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When i was little, my grandparents had a weeping willow tree in their yard. And i always asked them why it was called a weeping willow . And they told me that weeping ment crying. So when i was allowed to go outside and play i would always run up to the tree and hug it and say don't cry be happy. My grandparents always were confused why i did it until i told them one day when i was 14. I relized it wasn't crying.
When I was little I thought the white stuff inside dandelion stems was milk and tried to eat a whole garden full of them. I was quite poorly that evening
my older sister once told me that sea weed was the hair of dead people i always made a point of not touching it and hated going in the sea coz i thought dead people brushed against my legs
I always used to think that trees made the wind (well it would make sense wouldn't it!)
When I was about 8, I was climbing in a maple tree in the yard. Then I saw that some of the leaves had red bumps on them. I thought that the disease could be contaigous from trees to people. I was so scared that I jumped out of the tree without looking down.
I used to believe that mushrooms in the grass grew if it was sunny and rained at the same time.
My dad used to take me to a neighbor friend's house with him. This man had me convinced that every weed you dug out of the ground had a coin entangled in it's roots, that he owned a dollar bill tree,and that if i wished hard he could pull a quarter from my ear.
When I was little I used to believe that when you watered the flowers, you had to pour the water on the flower part of the plant. That was because where the flower was, I thought that that was trhe "mouth" where it takes in water. I believed this until age 7 when I learned that plants get their water by soaking it up from the roots, not the flower!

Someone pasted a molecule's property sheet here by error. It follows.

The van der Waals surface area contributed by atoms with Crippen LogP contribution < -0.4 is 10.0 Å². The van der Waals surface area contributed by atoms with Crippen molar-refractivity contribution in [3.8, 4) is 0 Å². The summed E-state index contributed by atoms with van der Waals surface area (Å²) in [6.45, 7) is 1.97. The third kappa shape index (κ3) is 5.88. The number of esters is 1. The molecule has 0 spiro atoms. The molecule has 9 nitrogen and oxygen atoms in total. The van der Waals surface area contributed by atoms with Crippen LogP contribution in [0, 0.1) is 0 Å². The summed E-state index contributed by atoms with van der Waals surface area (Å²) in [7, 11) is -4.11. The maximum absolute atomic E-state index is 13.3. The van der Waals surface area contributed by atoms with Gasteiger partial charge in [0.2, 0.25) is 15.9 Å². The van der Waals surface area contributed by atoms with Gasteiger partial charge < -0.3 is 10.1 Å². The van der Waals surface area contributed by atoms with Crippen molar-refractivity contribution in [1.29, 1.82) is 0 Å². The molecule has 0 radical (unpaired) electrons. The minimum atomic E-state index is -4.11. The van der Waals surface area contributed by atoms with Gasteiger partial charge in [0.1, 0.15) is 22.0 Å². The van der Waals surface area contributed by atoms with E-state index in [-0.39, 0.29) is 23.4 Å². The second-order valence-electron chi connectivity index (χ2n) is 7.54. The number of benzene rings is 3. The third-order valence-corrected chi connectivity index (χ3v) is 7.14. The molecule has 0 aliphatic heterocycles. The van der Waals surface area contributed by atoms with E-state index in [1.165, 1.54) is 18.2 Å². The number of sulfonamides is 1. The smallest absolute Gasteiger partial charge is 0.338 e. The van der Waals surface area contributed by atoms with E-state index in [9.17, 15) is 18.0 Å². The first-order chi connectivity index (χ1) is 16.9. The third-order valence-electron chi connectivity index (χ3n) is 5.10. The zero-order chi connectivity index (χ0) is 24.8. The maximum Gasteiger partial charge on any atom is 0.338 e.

When I was little, I saw a show called "Rose Petal Place." The characters were half-human half-flowers. For a while I believed that they were real and they hid in flower gardens.
Living in a rural village as a small child, on our walk to school there were lots of flowers and plants, but I was particularly fascinated by the thistles. My mum (bless her - as a joke) informed me that they were hedgehog eggs not thinking that I would actually believe her......
We used to drive by wheat fields on road trips...except that I thought it was all pasta...spaghetti noodles to be specific.
my dad told (in an effort not to buy one) that flocked Christmas trees caused cancer. and I believed that lie for quite some time. (into adulthood unfourtunately)
When I was 3, my brother told me there was a new kind of bee that looked just like dandelion seeds. It was late summer, and I had never experienced quite that level of terror before.
My 3 year old son (who will be 4 in July)calls bushes "baby trees". :-)
When I was little, I used to think that if you water pine cones, they'll turn into porcupines. So I picked one off the gound and went back inside. I took care of it like a hampster!
I used to think that leaves fell from the sky.
My boyfriend's parents used to amuse themselves by telling him that the rhubarb plants in their garden were triffids (as in 'Day of the Triffids').
They weren't laughing so much when, in terror, he ran them down with his tricycle...
When my brother was a little, he touched once a nettle. He started to cry, of course, and he said: "Mom, a grass bite me!"
As a very small child I believed that in order for the trees to grow they needed to be fed. When my father realised his chicken feed was diappearing he watched me closely. He found me taking the food in a bucket and spreading it around the trees in the bush.
Although I'd read lots of books and knew more than other kids my age, I still believed the silliest things... For example, someone told me that a nettle didn't sting you if it was plucked (i.e. it only "worked" if it was still on the ground). And so, once I got mad at my sister, picked up a nettle and hit her in the face with it! I was sure it wouldn't hurt much – but she screamed blue murder.